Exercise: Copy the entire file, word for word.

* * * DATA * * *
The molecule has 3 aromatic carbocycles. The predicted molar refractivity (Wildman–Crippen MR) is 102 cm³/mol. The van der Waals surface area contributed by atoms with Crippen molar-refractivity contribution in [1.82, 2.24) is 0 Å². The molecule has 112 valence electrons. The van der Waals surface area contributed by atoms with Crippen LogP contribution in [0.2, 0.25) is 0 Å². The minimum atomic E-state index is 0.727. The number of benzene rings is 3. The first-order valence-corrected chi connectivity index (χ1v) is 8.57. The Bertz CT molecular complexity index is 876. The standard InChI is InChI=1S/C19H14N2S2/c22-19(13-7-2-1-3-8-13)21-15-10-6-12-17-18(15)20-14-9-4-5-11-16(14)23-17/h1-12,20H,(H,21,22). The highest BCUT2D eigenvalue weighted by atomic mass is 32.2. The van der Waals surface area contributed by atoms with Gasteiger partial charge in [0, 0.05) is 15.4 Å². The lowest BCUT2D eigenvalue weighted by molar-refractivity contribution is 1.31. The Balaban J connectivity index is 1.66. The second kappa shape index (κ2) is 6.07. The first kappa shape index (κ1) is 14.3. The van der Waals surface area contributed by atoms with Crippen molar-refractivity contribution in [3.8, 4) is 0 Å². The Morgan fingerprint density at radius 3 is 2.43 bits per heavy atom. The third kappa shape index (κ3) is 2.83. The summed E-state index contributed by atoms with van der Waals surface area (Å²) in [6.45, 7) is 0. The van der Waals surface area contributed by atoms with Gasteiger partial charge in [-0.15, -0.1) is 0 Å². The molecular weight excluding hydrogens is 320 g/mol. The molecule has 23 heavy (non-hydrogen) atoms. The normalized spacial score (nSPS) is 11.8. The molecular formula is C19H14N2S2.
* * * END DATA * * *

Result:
The molecule has 3 aromatic carbocycles. The predicted molar refractivity (Wildman–Crippen MR) is 102 cm³/mol. The van der Waals surface area contributed by atoms with Crippen molar-refractivity contribution in [1.82, 2.24) is 0 Å². The molecule has 112 valence electrons. The van der Waals surface area contributed by atoms with Crippen LogP contribution in [0.2, 0.25) is 0 Å². The minimum atomic E-state index is 0.727. The number of benzene rings is 3. The first-order valence-corrected chi connectivity index (χ1v) is 8.57. The Bertz CT molecular complexity index is 876. The standard InChI is InChI=1S/C19H14N2S2/c22-19(13-7-2-1-3-8-13)21-15-10-6-12-17-18(15)20-14-9-4-5-11-16(14)23-17/h1-12,20H,(H,21,22). The highest BCUT2D eigenvalue weighted by atomic mass is 32.2. The van der Waals surface area contributed by atoms with Gasteiger partial charge in [0, 0.05) is 15.4 Å². The lowest BCUT2D eigenvalue weighted by molar-refractivity contribution is 1.31. The Balaban J connectivity index is 1.66. The second kappa shape index (κ2) is 6.07. The first kappa shape index (κ1) is 14.3. The van der Waals surface area contributed by atoms with Crippen molar-refractivity contribution in [3.8, 4) is 0 Å². The Morgan fingerprint density at radius 3 is 2.43 bits per heavy atom. The third kappa shape index (κ3) is 2.83. The summed E-state index contributed by atoms with van der Waals surface area (Å²) in [6.45, 7) is 0. The van der Waals surface area contributed by atoms with Gasteiger partial charge in [-0.15, -0.1) is 0 Å². The molecular weight excluding hydrogens is 320 g/mol. The molecule has 23 heavy (non-hydrogen) atoms. The normalized spacial score (nSPS) is 11.8. The molecular formula is C19H14N2S2.